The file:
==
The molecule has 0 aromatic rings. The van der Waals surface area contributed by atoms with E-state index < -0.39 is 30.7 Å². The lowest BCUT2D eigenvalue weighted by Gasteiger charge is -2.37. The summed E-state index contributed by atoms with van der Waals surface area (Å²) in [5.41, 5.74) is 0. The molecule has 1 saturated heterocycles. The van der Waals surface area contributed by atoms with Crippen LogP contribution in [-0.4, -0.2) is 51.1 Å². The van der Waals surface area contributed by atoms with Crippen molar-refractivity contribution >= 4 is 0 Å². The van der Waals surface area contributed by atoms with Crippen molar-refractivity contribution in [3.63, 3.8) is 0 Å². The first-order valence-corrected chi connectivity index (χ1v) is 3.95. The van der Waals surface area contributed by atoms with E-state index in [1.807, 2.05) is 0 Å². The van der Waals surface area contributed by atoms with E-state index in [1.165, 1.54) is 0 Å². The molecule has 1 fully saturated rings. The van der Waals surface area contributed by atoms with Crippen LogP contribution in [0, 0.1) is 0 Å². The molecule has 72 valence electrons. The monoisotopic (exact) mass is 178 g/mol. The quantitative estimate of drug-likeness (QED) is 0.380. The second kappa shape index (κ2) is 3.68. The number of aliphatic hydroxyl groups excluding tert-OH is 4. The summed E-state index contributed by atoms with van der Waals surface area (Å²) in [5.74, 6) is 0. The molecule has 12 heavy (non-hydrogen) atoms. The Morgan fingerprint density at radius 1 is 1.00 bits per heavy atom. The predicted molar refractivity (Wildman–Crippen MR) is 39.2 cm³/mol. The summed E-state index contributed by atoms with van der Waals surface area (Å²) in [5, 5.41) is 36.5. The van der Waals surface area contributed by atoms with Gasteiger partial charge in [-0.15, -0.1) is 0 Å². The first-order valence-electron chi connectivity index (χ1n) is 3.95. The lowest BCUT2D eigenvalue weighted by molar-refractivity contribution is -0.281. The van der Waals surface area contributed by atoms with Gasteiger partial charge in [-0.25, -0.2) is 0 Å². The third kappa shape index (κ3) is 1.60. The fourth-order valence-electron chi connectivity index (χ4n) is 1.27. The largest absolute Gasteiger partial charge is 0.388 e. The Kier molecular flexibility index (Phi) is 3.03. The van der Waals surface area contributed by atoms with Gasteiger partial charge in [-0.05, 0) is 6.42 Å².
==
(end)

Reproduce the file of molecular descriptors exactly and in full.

The molecule has 0 aromatic rings. The van der Waals surface area contributed by atoms with E-state index < -0.39 is 30.7 Å². The lowest BCUT2D eigenvalue weighted by Gasteiger charge is -2.37. The summed E-state index contributed by atoms with van der Waals surface area (Å²) in [5.41, 5.74) is 0. The molecule has 1 saturated heterocycles. The van der Waals surface area contributed by atoms with Crippen LogP contribution in [-0.4, -0.2) is 51.1 Å². The van der Waals surface area contributed by atoms with Crippen molar-refractivity contribution >= 4 is 0 Å². The van der Waals surface area contributed by atoms with Crippen molar-refractivity contribution in [3.63, 3.8) is 0 Å². The first-order valence-corrected chi connectivity index (χ1v) is 3.95. The van der Waals surface area contributed by atoms with E-state index in [1.807, 2.05) is 0 Å². The van der Waals surface area contributed by atoms with E-state index in [1.165, 1.54) is 0 Å². The molecule has 1 fully saturated rings. The van der Waals surface area contributed by atoms with Crippen LogP contribution in [0, 0.1) is 0 Å². The molecule has 72 valence electrons. The monoisotopic (exact) mass is 178 g/mol. The quantitative estimate of drug-likeness (QED) is 0.380. The second kappa shape index (κ2) is 3.68. The number of aliphatic hydroxyl groups excluding tert-OH is 4. The summed E-state index contributed by atoms with van der Waals surface area (Å²) in [5.74, 6) is 0. The molecule has 12 heavy (non-hydrogen) atoms. The Morgan fingerprint density at radius 1 is 1.00 bits per heavy atom. The predicted molar refractivity (Wildman–Crippen MR) is 39.2 cm³/mol. The summed E-state index contributed by atoms with van der Waals surface area (Å²) in [5, 5.41) is 36.5. The van der Waals surface area contributed by atoms with Gasteiger partial charge in [-0.15, -0.1) is 0 Å². The first-order valence-electron chi connectivity index (χ1n) is 3.95. The lowest BCUT2D eigenvalue weighted by molar-refractivity contribution is -0.281. The van der Waals surface area contributed by atoms with Gasteiger partial charge in [-0.25, -0.2) is 0 Å². The third kappa shape index (κ3) is 1.60. The fourth-order valence-electron chi connectivity index (χ4n) is 1.27. The largest absolute Gasteiger partial charge is 0.388 e. The Kier molecular flexibility index (Phi) is 3.03. The van der Waals surface area contributed by atoms with Gasteiger partial charge in [-0.05, 0) is 6.42 Å².